The demodulation process of FM waves is exactly opposite to that of the frequency modulation. After demodulation, we get the original modulating signal at the demodulation output.
FM demodulator or detector is basically a frequency to amplitude converter. It is expected to convert the frequency variations in FM wave at its input into amplitude variations at its output to recover the original modulating signal.
The FM demodulator must satisfy the following requirements:
(i) It must convert frequency variations into amplitude variations.
(ii) This conversion must be linear and efficient.
(iii) The demodulator circuit should be insensitive to amplitude changes. It should respond only to the frequency changes.
(iv) It should not be too critical in its adjustment and operation.
Figure.1 shows the classification of FM Demodulators.
Fig.1: Classification of FM Demodulators
The frequency discriminator operates on the principle of the slope detection.
Let us consider a tuned circuit as shown in figure 1.
Fig. 1: Tuned Circuit
A frequency modulated signal is applied at the input of this tuned circuit.
The center frequency of the FM signal is fc and the frequency deviation is Δf.
The resonant frequency of the tuned circuit is deliberately adjusted to (fc + Δf) as shown in figure 1.
As depicted in figure 1, the amplitude of the output voltage of the tank circuit depends on the frequency deviation of the input FM signal.
The circuit diagram of a simple slope detector is as shown in figure 2.
Fig.2 : Simple Slope Detector
The output voltage of the tank circuit is then applied to a simple diode detector of an RC load with proper time constant.
This detector is identical to the AM diode detector. Even though the slope detector circuit is simple it has the following drawbacks.
(i) It is inefficient.
(ii) It is linear only over a limited frequency range.
(iii) It is difficult to adjust as the primary and secondary winding of the transformer must be tuned to slightly different frequencies.
The only advantages of the basic slope detector circuit is its simplicity.
To overcome the drawbacks of the simple slope detector, a Balanced slope detector is used.
The circuit diagram of the balanced slope detector is shown in Figure. 3.
Fig.3 : Balanced Slope Detector
As shown in the circuit diagram, the balanced slope detector consists of two slope detector circuits.
The input transformer has a center tapped secondary. Hence, the input voltages to the two slope detectors are 180° out of phase.
There are three tuned circuits.
Out of them, the primary is tuned to IF i.e., fc .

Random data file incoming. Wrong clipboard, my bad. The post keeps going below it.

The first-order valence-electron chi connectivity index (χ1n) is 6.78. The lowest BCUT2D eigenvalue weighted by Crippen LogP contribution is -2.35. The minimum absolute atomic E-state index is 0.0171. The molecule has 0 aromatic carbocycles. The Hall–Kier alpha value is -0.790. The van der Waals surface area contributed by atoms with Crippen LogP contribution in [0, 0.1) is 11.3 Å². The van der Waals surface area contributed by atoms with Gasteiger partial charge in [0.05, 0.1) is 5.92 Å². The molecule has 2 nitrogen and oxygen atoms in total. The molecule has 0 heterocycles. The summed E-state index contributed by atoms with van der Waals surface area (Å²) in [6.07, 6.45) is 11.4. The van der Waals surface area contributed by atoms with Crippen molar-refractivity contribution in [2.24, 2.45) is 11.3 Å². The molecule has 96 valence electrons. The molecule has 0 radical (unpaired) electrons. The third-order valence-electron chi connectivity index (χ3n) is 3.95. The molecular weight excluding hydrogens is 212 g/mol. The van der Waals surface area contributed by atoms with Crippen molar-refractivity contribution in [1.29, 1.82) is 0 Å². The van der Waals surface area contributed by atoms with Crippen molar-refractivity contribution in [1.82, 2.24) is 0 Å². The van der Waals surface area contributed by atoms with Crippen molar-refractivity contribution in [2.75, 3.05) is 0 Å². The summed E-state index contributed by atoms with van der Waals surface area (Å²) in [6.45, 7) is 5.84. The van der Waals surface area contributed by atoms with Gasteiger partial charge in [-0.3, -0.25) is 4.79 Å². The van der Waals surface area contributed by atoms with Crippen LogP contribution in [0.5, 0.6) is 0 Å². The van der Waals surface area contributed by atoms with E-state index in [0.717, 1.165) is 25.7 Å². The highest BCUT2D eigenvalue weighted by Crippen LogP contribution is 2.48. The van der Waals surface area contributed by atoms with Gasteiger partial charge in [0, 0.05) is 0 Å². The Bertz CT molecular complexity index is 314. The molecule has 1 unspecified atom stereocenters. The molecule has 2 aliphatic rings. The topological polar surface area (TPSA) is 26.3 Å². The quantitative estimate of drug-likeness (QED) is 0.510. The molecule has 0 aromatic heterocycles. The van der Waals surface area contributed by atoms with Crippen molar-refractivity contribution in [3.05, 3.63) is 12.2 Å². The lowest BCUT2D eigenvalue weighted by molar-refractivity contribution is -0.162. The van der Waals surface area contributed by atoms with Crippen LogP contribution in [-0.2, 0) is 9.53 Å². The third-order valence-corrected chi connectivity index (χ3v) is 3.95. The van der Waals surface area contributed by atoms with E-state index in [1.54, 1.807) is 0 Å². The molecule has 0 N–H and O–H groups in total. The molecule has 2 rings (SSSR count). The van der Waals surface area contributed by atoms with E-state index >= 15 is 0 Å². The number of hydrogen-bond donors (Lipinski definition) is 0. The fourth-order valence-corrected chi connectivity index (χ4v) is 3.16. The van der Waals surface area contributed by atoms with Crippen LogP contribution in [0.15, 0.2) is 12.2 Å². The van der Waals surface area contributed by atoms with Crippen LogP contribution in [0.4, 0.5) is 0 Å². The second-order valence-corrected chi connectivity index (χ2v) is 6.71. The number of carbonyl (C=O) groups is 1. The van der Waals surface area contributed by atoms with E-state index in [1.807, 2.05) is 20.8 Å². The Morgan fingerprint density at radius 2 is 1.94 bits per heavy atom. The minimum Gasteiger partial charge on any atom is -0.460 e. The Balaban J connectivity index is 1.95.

The upper tuned circuit of the secondary (T1) is tuned above fc by Δf i.e., its resonant frequency is (fc+ Δf).
The lower tuned circuit of the secondary is tuned below fc by Δf i.e., at (fc – Δf).
R1C1 and R2C2 are the filters used to bypass the RF ripple.
Vo1 and Vo2 are the output voltages of the two slope detectors.
The final output voltage Vo is obtained by taking the subtraction of the individual output voltages, Vo1 and Vo2, i.e.,
The circuit operation can be explained by dividing the input frequency into three ranges as follows:
(i) fin = fc: When the input frequency is instantaneously equal to fc, the induced voltage in the T1 winding of secondary is exactly equal to that induced in the winding T2.
Thus, the input voltages to both the diodes D1 and D2 will be the same.
Therefore, their dc output voltages Vo1 and Vo2 will also be identical but they have opposite polarities. Hence, the net output voltage Vo = 0.
(ii) fc < fin < (fc + Δf): In this range of input frequency, the induced voltage in the winding T1 is higher than that induced in T2.
Therefore, the input to D1 is higher than D2.
Hence, the positive output Vo1 of D1 is higher than the negative output Vo2 of D2.
Therefore, the output voltage Vo is positive.
As the input frequency increases towards (fc + Δf), the positive output voltage increases as shown in 4.
Fig.4: Characteristics of the balanced slope detector
If the output frequency goes outside the range of (fc – Δf) to (fc + Δf), the output voltage will fall due to the reduction in tuned circuit response.
(i) This circuit is more efficient than simple slope detector.
(ii) It has better linearity than the simple slope detector.
(i) Even though linearity is good, it is not good enough.
(ii) This circuit is difficult to tune since the three tuned circuits are to be tuned at different frequencies i.e., fc, (fc+Δf) and (fc – Δf).
(iii) Amplitude limiting is not provided.
The zero crossing detector operator on the principle that the instantaneous frequency of an FM wave is approximately given by,
where Δt is the time difference between the adjacent zero crossover points of the FM wave as shown in figure 5.
Let us consider a time-duration T as shown in figure 6.
The time T is chosen such that it satisfies the following two conditions:
(i) T should be small compared to (1/W) wheel, W is the bandwidth of the message signal.
(ii) T should be large as compared to (1/fc) where fc is the carrier frequency of the FM wave.
Let the number of zero crossings during interval T be denoted by n0. Hence, Δt i.e., the time between the adjacent zero crossing points is given by,
By definition of the instantaneous frequency, we know that there is a linear relation between fi and message signal x(t). Hence, we can recover x(t) if n0 is known. This can be achieved by using a zero crossing detector of figure 7.
Fig.7: Block Diagram of Zero Crossing Detector